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Translation Institutions: War Crimes Tribunals

  • Ellen Elias-Bursać
Chapter

Abstract

The viability of international criminal prosecution and adjudication hinges in no small part on the massive amounts of translation and interpreting required in order to run these lengthy, complex trials. Translators and interpreters must negotiate their own loyalties and biases whenever they translate. But when a translator or an interpreter is negotiating meaning in the context of a war in which he or she has a personal stake, within an institution where confidentiality and security are concerns of the highest order, questions of trust and loyalty become unusually visible. This chapter considers manifestations of institutional efforts to shape an atmosphere of trust for the language professionals working there amid the adversarial context of the courtroom, using examples taken from courtroom interactions.

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Suggestions for Further Reading

  1. Baker, C. 2012. “Prosperity without Security: The Precarity of Interpreters in Postsocialist, Postconflict Bosnia-Herzegovina.” Slavic Review 71 (4): 849–872.CrossRefGoogle Scholar
  2. Elias-Bursać, E. 2015. Translating Evidence and Interpreting Testimony at a War Crimes Tribunal: Working in a Tug-of-War. London: Palgrave Macmillan.CrossRefGoogle Scholar
  3. Elias-Bursać, E., and L. Askew. 2018. Translation and International Justice. Routledge Handbook of Translation and Politics: 177–192.Google Scholar
  4. Gaiba, F. 1998. The Origins of Simultaneous Interpretation: The Nuremberg Trial. Ottawa: University of Ottawa Press.Google Scholar
  5. Hepburn, P. 2012. “The Translation of Evidence at the ICTY: A Ground-breaking Institution.” Translation and Interpreting Studies 7 (1): 54–71.CrossRefGoogle Scholar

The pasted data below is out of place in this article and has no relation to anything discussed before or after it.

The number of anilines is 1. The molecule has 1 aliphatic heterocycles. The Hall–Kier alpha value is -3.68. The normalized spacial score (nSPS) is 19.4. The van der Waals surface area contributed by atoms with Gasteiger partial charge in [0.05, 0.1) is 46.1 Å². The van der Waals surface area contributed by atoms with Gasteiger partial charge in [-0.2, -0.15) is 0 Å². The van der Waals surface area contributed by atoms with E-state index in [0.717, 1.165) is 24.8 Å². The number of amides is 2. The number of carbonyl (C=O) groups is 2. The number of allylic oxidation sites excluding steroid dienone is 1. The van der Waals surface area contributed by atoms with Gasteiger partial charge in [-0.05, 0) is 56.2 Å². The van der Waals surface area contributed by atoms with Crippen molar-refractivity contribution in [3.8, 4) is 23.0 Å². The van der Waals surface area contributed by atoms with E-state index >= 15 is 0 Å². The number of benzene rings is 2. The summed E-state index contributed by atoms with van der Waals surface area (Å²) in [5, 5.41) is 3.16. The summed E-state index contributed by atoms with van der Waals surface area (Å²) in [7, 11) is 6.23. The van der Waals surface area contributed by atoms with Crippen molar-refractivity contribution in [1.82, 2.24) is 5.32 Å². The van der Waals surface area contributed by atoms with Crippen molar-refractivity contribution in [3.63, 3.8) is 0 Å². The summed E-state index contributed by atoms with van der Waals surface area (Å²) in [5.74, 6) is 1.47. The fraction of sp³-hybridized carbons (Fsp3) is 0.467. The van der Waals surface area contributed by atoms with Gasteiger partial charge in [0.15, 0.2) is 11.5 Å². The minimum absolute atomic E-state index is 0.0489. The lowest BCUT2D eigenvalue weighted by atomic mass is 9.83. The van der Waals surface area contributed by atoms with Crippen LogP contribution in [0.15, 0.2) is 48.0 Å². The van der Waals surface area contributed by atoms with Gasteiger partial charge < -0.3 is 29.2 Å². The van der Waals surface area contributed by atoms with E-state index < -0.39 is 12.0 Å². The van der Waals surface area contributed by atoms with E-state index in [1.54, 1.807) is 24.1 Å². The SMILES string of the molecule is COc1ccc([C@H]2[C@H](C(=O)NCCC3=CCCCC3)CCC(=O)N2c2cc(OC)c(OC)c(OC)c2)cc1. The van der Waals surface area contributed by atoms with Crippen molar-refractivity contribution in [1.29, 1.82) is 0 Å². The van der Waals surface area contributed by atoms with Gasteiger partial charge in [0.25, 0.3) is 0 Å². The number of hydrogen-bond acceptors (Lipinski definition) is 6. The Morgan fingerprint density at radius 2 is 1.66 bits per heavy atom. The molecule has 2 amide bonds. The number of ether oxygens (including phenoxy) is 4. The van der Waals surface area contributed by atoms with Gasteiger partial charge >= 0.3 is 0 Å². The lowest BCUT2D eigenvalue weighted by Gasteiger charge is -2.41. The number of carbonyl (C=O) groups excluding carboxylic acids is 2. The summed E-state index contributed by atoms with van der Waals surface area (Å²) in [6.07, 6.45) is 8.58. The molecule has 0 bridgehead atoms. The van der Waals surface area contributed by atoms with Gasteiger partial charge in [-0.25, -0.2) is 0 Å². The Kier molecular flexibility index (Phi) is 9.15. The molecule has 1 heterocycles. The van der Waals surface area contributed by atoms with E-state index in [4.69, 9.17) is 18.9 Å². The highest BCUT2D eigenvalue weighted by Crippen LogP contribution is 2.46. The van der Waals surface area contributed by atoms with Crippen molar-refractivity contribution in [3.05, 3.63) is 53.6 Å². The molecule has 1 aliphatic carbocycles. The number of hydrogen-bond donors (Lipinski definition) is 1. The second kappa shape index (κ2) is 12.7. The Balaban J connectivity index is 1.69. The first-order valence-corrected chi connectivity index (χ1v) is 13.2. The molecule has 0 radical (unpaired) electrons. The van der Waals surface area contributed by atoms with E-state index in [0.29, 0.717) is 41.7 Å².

6. Stahuljak, Z. 2009. “Interpreters in and of the War.” In Critical Readings in Translation Studies, ed. M. Baker, 391–414. London: Routledge.Google Scholar
  7. Swigart, L. 2017. “Linguistic and Cultural Diversity in International Criminal Justice: Toward Bridging the Divide.” Pacific Law Journal 48 (2): 197–218.Google Scholar
  8. Takeda, K. 2010. Interpreting the Tokyo War Crimes Tribunal: A Sociopolitical Analysis. Universe of Ottawa Press.Google Scholar

Links

  1. The Extraordinary Chambers in the Courts of Cambodia: https://www.eccc.gov.kh/en.Google Scholar
  2. The International Criminal Court: https://www.icc-cpi.int/.Google Scholar
  3. The International Criminal Tribunal for Rwanda: http://unictr.unmict.org/.Google Scholar
  4. The International Criminal Tribunal for the former Yugoslavia: http://www.icty.org/.Google Scholar
  5. The Special Court for Sierra Leone: http://www.rscsl.org/.Google Scholar
  6. The Special Tribunal for Lebanon: https://www.stl-tsl.org/en/.Google Scholar

Copyright information

© The Author(s) 2019

Authors and Affiliations

  • Ellen Elias-Bursać
    • 1
  1. 1.Davis Center for Russian and Eurasian Studies, Harvard UniversityCambridgeUSA

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